Virus Forces Deutsche Bank to Confront Old Fears
The mood atDeutsche Bank AG’s headquarters in Frankfurt was tense. It was late March, and clients were drawing down credit lines at such a rapid pace that the bank’s treasury department was on alert.
Liquidity never was an issue, according to a person familiar with the matter. But the episode, which also attracted the attention of the European Central Bank, underscored the still fragile health of the lender less than a year into Chief Executive Officer Christian Sewing’s radical restructuring plan.
Deutsche Bank is under the microscope as governments rely on banks to funnel trillions of dollars to companies reeling from the coronavirus pandemic. The historic downturn is raising questions about the impact on the German lender, which has posted five straight annual losses, and how much government guarantees will allow it to keep lending.
“This crisis is really terrible timing for Deutsche Bank,” said Ingo Frommen, an analyst at Landesbank Baden-Wuerttemberg in Stuttgart who has a hold recommendation on Deutsche Bank shares. “Sewing was delivering and winning back the trust of investors, but now that insecurity about just how solid Deutsche Bank is has come roaring back.”
Wall Street Force
The largest bank in Europe’s largest economy, and still a force in Wall Street debt markets, Deutsche Bank has tried to assure stakeholders that it’s entering this crisis stronger than it has been in a long time. It said in mid-March that business so far this year had continued the positive trend of the fourth quarter.
Yet as Sewing refocuses the bank on its traditional strength financing Germany’s exporters, many of those companies are at the center of the storm. Even after cutting risky assets, Deutsche Bank still has one the largest piles of hard-to-value holdings at big banks. And in the U.S., the crisis hasrevived the debate about the lender’s relationship with President Donald Trump.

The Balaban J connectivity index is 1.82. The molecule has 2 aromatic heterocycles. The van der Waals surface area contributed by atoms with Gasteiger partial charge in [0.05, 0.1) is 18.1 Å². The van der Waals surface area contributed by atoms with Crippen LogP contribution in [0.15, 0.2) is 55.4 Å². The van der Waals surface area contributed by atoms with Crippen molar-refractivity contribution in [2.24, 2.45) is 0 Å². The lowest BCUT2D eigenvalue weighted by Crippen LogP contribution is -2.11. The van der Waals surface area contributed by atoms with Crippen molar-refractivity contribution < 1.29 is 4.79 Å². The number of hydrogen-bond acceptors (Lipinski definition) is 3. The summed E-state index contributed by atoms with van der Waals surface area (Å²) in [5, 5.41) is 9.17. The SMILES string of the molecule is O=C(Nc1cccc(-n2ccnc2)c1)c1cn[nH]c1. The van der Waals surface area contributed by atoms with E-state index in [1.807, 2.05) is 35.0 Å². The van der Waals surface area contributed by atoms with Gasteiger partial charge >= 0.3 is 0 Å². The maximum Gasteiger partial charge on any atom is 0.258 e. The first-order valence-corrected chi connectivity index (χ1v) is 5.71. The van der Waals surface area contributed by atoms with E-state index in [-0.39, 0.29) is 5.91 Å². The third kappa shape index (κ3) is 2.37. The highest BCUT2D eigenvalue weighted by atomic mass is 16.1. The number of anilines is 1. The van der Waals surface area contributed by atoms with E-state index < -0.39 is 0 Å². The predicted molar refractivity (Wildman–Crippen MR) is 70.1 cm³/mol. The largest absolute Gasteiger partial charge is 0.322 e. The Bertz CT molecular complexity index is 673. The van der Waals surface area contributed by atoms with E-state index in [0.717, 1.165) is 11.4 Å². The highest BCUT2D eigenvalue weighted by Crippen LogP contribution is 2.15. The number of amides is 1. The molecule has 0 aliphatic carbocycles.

Privately, top executives including Sewing are now considering cutting their mid-term revenue goal for the second time in less than a year, people familiar with the matter said. A decision probably won’t be made until the impact of the crisis is clearer, but the bank — along with a slew of other companies — already said in March that the pandemic may put its targets at risk.
Analysts polled by Deutsche Bank doubt the lender will come anywhere near its medium-term revenue target of 24.5 billion euros ($26.7 billion), with their consensus forecast anticipating 21.3 billion euros by 2022.
Still Deutsche Bank is this year’s second-best performer on the Stoxx Europe 600 Banks Index with a 14% decline. As shares tumbled across the industry, some of the worst stocks have dropped by 50% to 60% in 2020.
A spokesman for Deutsche Bank declined to comment.
Deutsche Bank wasn’t the only lender to experience rapid drawdowns in March, but it’s most at risk from customers drawing down credit lines simultaneously, analysts at JPMorgan Chase & Co. said in a recent note. It doesn’t have the largest volume of undrawn credit and liquidity facilities, but at 40% of total loans, they weigh heavier than at any other European lender exceptBarclays Plc andNatixis SA, according to the analysts. What’s more, Deutsche Bank would see the biggest hit to its key capital ratio if those lines are tapped to the degree JPMorgan estimates in its base case.
To account for the risk that more clients may be unable to pay back their loans if lockdowns continue, U.S. banks set aside some $25 billion in the first quarter. Europe’s lenders are seeking to avoid such a hit because they don’t have the financial strength, Bloomberg reported on Friday.
Deutsche Bank set aside less money for bad debts over the last decade than most euro-area peers, saying it’s focused on high-quality borrowers. Such charges were equal to 0.17% of its loans last year, the fifth-lowest of the region’s top 24 publicly-traded banks and less than half the average for the group, according to data compiled by Bloomberg.